Is Mindfulness Useful? Dec ’15 Updates

The American Mindfulness Research Association (AMRA) publishes a monthly newsletter called the Mindfulness Research Monthly that lists recent research publications and studies. Quite a few of these research investigations bear on issues that might be interesting to members of the Reed community so I will start publishing short lists of my top picks from the newsletter.

What follows is a list of articles mentioned in the December ’15 issue that describe how mindfulness interventions affect academic performance, working memory, emotional resilience, and more. (Note: only a few articles are ever available through our library’s subscriptions so be prepared to file interlibrary loan requests.)

A study with 282 participants showed that a one-semester mindfulness meditation course was able to improve learning effectiveness and both attention and memory aspects of cognitive performance among Taiwanese university students.

Considerable research has revealed that much of our waking hours are spent in a state of “mind wandering” characterized by uncontrolled thoughts that have little to do with our concrete present engagements, and that mind wandering has mostly negative effects on our well-being and performance. This article explores the educational implications of this curricular blind spot.

Previous research has shown that workers start to progress through the three components of burnout (emotional exhaustion -> cynicism -> reduced professional efficacy) when they perceive their workplace demands exceed their workplace resources and personal traits. This study found that different facets of mindfulness predicted different components of burnout.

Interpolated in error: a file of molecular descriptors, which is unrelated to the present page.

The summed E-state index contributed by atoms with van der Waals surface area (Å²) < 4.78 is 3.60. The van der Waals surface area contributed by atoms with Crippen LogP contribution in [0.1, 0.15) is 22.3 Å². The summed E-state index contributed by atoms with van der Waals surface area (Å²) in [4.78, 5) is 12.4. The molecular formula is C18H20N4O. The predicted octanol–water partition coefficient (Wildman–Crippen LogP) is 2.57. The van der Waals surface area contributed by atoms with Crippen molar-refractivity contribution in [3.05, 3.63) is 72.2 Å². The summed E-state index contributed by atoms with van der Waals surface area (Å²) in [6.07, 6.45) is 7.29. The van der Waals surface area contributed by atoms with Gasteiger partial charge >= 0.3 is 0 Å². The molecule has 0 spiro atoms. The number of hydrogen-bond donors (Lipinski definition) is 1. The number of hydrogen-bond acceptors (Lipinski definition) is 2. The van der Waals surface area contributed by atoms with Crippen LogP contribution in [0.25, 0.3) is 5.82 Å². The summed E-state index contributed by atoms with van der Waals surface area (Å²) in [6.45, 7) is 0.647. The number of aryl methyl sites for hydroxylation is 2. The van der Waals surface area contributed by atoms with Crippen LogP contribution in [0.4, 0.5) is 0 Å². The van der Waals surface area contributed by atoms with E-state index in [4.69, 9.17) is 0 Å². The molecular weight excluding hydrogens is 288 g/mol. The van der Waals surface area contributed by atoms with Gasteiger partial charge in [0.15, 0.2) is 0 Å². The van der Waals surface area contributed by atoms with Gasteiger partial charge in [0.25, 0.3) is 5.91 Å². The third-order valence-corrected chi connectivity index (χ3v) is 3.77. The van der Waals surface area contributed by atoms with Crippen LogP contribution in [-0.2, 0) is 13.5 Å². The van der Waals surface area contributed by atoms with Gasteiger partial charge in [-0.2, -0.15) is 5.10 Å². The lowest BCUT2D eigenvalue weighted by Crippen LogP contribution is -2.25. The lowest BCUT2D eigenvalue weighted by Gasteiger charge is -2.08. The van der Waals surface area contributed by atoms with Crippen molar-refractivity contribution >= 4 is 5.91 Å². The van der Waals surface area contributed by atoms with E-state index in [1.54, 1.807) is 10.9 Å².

Abstract: A pilot study was conducted with clients at a university student counseling center stress management and biofeedback clinic to determine whether mindfulness and compassion-based instruction in relaxation strategies, along with peripheral biofeedback, would reduce perceived stress, enhance perceived coping, and lead to improvement in symptoms of anxiety, depression, and academic distress. Results support that the inclusion of mindfulness and compassion-based biofeedback may enhance treatment efficacy for stress and its associated problems above and beyond that of mindfulness and compassion-based relaxation skills training provided in the absence of biofeedback.

Latent profile analysis (LPA) has distinguished four subgroups of college students based on five facets of mindfulness: high mindfulness group, low mindfulness group, judgmentally observing group, and non-judgmentally aware group. Previous research has shown that on emotional outcomes, the judgmentally observing group had the most maladaptive emotional outcomes followed by the low mindfulness group.

198 students from a large public middle school in southwest United States were randomly assigned to mindfulness meditation, hatha yoga, or a waitlist control groups. Participants in the mindfulness meditation condition showed significant improvements in working memory capacity (WMC), whereas those in the hatha yoga and waitlist control groups did not. No statistically significant between-group differences were found for stress or anxiety.